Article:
AUSTIN, Texas (Jan. 11, 2017) – A bill introduced in the Texas Senate would prohibit state cooperation with the enforcement any federal gun control measure that doesn’t exist under state law, setting the foundation to nullify them in effect within the state.

Sen. Konni Burton (R) filed Senate Bill 450 (SB450) on Jan. 9. The legislation would prohibit state and local law enforcement officers from enforcing virtually all federal gun control measures that don’t exist under state law.

Except as provided by Subsection (c), an agency of this state or a political subdivision of this state, and a law enforcement officer or other person employed by an agency of this state or a political subdivision of this state, may not contract with or in any other manner provide assistance to a federal agency or official with respect to the enforcement of a federal statute, order, rule, or regulation purporting to regulate a firearm, a firearm accessory, or firearm ammunition if the statute, order, rule, or regulation imposes a prohibition, restriction, or other regulation, such as a capacity or size limitation or a registration requirement, that does not exist under the laws of this state.

SB450 would not interfere with federal enforcement of federal laws in the state, but would effectively withdraw all state cooperation from the implementation or enforcement of all federal gun laws, an effective method to nullify them in practice.


Based on James Madison’s advice for states and individuals in Federalist #46, a “refusal to cooperate with officers of the Union” represents an extremely effectively method to bring down federal gun control measures because most enforcement actions rely on help, support and leadership from the states.

Fox News senior judicial analyst Judge Andrew Napolitano agreed. In a televised discussion on the issue, he noted that a single state taking this step would make federal gun laws “nearly impossible” to enforce.

The federal government relies heavily on state cooperation to implement and enforce almost all of its laws, regulations and acts – including gun laws. By simply withdrawing this necessary cooperation, states can nullify in effect many federal actions. As noted by the National Governor’s Association during the partial government shutdown of 2013, “states are partners with the federal government on most federal programs.”

“Partnerships don’t work too well when half the team quits,” said Michael Boldin of the Tenth Amendment Center. “By withdrawing all resources and participation in federal gun control schemes, the states can effectively bring them down.”


While many gun rights advocates are not expecting any new federal gun control measures from a Trump administration backed by a Republican House and Senate, there are many federal gun control measures already on the books, dating as far back as 1934.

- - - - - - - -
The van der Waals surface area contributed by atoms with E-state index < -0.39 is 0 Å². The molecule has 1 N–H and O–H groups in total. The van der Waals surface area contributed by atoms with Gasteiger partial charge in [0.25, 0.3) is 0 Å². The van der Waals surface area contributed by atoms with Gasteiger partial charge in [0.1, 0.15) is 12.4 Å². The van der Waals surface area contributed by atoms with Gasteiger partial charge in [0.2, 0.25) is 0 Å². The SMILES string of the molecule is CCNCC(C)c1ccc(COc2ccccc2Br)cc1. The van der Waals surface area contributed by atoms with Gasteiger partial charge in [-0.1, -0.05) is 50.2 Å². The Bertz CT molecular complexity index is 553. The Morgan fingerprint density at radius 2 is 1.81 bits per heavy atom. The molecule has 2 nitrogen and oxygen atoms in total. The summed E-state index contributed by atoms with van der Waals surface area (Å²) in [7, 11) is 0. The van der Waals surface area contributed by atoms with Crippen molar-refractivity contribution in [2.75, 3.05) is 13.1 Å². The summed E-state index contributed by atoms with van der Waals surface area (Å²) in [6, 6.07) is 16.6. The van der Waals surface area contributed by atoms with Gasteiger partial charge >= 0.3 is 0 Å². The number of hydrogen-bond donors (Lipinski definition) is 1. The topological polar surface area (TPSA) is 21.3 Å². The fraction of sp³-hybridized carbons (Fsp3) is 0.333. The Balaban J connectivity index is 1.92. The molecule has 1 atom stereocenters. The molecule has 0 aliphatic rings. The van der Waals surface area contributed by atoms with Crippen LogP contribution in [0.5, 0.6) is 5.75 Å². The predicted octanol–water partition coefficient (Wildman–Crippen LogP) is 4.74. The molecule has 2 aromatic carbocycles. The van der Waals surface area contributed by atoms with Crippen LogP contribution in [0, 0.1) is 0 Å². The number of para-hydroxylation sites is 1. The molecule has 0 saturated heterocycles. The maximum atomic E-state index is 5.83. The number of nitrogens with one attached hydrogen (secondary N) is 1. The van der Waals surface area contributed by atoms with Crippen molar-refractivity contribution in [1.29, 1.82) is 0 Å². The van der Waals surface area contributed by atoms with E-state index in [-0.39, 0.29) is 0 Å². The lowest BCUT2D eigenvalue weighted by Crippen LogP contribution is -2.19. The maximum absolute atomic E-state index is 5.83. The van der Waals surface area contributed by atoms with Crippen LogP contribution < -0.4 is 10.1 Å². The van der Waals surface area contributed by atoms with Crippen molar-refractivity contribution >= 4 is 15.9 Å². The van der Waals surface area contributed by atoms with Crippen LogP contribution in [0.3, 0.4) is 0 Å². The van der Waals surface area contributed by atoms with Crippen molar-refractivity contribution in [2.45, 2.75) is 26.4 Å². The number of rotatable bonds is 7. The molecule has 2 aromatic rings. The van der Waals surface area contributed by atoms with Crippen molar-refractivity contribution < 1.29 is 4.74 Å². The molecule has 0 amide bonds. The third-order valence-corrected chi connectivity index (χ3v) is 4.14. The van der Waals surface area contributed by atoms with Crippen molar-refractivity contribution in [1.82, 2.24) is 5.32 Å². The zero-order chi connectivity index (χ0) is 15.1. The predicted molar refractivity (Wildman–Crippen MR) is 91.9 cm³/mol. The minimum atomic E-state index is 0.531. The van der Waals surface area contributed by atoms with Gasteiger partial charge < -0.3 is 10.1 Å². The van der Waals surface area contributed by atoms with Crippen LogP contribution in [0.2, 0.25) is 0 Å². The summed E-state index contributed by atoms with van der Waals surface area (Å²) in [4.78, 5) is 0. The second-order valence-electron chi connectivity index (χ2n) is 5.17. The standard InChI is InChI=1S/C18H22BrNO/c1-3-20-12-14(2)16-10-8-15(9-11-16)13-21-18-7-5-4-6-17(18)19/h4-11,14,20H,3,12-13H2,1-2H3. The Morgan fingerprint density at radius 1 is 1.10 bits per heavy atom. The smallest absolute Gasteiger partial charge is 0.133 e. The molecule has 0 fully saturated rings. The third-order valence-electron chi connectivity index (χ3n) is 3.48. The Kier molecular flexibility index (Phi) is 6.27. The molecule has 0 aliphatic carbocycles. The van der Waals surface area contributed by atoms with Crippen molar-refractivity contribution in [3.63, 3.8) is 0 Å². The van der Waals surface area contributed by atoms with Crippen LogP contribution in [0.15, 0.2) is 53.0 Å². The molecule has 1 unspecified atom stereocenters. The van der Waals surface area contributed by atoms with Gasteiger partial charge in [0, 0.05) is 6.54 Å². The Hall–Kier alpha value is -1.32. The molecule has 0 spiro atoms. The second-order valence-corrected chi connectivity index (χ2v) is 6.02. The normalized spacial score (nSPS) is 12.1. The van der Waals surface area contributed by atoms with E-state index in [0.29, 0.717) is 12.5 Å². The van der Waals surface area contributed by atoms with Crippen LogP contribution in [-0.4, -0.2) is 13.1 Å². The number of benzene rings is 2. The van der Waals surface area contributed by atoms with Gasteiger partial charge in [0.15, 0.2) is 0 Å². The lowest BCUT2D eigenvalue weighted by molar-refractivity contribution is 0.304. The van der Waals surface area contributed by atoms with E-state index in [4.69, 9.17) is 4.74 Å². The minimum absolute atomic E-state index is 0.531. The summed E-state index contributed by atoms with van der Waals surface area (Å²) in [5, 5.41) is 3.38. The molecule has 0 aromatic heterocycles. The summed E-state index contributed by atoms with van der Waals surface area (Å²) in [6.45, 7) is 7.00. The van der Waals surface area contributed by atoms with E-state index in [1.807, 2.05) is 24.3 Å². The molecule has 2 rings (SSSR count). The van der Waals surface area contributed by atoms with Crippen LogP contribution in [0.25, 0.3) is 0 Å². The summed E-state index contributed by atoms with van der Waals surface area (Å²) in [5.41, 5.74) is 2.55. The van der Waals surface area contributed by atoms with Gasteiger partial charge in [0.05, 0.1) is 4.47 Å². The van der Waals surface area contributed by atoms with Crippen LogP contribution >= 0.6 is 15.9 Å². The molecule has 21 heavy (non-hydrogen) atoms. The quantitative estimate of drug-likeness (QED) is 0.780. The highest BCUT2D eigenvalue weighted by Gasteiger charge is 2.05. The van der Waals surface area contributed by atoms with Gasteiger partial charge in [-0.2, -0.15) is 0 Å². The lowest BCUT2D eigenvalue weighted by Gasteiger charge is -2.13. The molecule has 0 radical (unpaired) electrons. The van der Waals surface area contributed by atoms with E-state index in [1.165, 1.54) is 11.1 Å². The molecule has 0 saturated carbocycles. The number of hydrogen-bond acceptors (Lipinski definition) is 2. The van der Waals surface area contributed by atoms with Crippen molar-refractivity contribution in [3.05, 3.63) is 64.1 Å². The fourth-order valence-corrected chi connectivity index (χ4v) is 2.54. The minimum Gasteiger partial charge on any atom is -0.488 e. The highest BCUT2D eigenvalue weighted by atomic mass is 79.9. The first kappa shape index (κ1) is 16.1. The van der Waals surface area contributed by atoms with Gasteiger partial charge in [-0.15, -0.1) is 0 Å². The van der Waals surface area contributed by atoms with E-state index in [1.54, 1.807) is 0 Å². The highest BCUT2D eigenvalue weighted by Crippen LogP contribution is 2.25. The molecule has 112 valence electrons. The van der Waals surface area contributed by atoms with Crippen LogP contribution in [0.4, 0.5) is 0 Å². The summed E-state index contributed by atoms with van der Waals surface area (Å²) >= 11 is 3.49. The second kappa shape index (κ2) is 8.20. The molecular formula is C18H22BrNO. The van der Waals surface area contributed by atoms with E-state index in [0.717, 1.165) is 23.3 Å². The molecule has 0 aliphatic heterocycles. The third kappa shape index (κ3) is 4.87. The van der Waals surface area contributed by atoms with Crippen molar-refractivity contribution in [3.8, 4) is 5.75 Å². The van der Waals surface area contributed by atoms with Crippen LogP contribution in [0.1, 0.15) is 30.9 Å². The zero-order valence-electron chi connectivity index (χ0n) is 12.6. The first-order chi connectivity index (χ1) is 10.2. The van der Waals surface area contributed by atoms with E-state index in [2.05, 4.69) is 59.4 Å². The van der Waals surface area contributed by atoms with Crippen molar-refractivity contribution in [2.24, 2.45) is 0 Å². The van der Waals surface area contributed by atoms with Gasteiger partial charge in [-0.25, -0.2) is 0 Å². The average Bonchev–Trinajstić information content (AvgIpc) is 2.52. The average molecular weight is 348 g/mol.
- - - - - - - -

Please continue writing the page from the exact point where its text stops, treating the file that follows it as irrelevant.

“This bill draws a line in the sand on federal gun control” said Scott Landreth of “Passage sets the foundation for rejecting every federal gun control measure – past, present, or future.”

Texas has no “assault weapon” law, no registration requirement, no state permit to purchase requirement, no owner license requirement, and no magazine capacity restriction.

The way this could play out is that if the federal government were to enforce any such federal laws in Texas, they would have to try to do it without any help from Texas law enforcement.  This would mean Texas agents or employees wouldn’t knock on a door to serve a warrant, they wouldn’t help with traffic control when the federal agents were trying to conduct an operation, they wouldn’t share information, wouldn’t allow Texas prisons to temporarily hold or detain people arrested, and the like.

If a local cop pulled someone over for a traffic violation and saw a federally-banned firearm in the car that didn’t have a concurrent Texas ban, the cop could simply give the guy a ticket for the traffic violation and send him on his way.

Something that could be particularly notable is the federal Undetectable Firearms Act of 1988 (18 U.S.C. § 922(p)). The law is in effect until 2023 and “makes it illegal to manufacture, import, sell, ship, deliver, possess, transfer, or receive any firearm that is not as detectable by walk-through metal detection as a security exemplar containing 3.7 oz of steel, or any firearm with major components that do not generate an accurate image before standard airport imaging technology.”

No concurrent prohibition exists in Texas.


SB450 rests on a well-established legal principle known as the anti-commandeering doctrine. Simply put, the federal government cannot force states to help implement or enforce any federal act or program. The anti-commandeering doctrine is based primarily on four Supreme Court cases dating back to 1842. Printz v. US serves as the cornerstone.

“We held in New York that Congress cannot compel the States to enact or enforce a federal regulatory program. Today we hold that Congress cannot circumvent that prohibition by conscripting the States’ officers directly. The Federal Government may neither issue directives requiring the States to address particular problems, nor command the States’ officers, or those of their political subdivisions, to administer or enforce a federal regulatory program. It matters not whether policy making is involved, and no case by case weighing of the burdens or benefits is necessary; such commands are fundamentally incompatible with our constitutional system of dual sovereignty.”


SB450 will first be assigned to a Senate to a committee where it will have to pass by a majority vote before moving forward in the legislative process. Similar bills have been filed by Rep. Matt Krause and Sen. Bob Hall.

Mike Maharrey

The 10th Amendment

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